Prime Minister Stephen Harper walks through Grosvenor Square Garden with wife Laureen after attending the funeral of Margaret Thatcher in London on Wednesday, April 17, 2013. THE CANADIAN PRESS/Sean Kilpatrick Sean Kilpatrick/Canadian Press
Canada has sold the John A. Macdonald building, the mansion in London that is home to some of the country's diplomatic activities in the U.K.
Canadian High Commissioner to the United Kingdom Gordon Campbell confirmed the sale Thursday of One Grosvenor Square, which went to an Indian developer, Lodha Group, for $530 million.
About 250 diplomatic staff based in the Macdonald building will be consolidated in Canada House, which is about half a kilometre away, in a move to save money.
"There was exceptional interest from international parties for the property on Grosvenor Square," Campbell said in a news release. "We are looking forward to the move to Canada House on Trafalgar Square, Canada's traditional home in the United Kingdom, in the next year."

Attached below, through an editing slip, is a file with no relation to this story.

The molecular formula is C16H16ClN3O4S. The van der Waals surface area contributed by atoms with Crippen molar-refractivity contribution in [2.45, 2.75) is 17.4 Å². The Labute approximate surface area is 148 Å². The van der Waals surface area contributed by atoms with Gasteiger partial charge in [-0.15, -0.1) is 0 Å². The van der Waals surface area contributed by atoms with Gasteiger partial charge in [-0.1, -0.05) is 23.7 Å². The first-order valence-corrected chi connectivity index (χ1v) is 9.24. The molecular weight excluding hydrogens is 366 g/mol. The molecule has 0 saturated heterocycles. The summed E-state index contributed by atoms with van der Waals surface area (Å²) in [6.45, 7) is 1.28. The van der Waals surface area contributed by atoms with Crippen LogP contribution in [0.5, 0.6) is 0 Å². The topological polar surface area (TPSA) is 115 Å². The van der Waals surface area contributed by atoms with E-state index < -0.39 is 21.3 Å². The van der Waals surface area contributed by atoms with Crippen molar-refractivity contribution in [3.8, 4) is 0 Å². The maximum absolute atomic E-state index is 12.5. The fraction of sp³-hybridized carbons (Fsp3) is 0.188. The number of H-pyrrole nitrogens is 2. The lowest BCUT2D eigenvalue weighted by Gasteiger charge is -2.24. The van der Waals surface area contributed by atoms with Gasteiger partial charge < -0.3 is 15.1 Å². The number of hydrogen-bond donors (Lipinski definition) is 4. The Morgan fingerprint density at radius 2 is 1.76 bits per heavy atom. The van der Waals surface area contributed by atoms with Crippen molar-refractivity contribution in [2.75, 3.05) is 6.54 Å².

"A revitalized Canada House on Trafalgar Square is an ideal location from which to represent Canadian interests, and provide easier access to clients," said Foreign Affairs Minister John Baird. "It will showcase Canada, building on our historic partnership with the U.K. and will reflect Canada in the 21st century."
The federal government announced plans in February to put the Macdonald building on the market. At the same time, it said it had bought a property located beside Canada House. That property was originally opened in 1929 by the Sun Life Assurance Company of Canada and later served as the Canadian army’s overseas headquarters in London during the Second World War.
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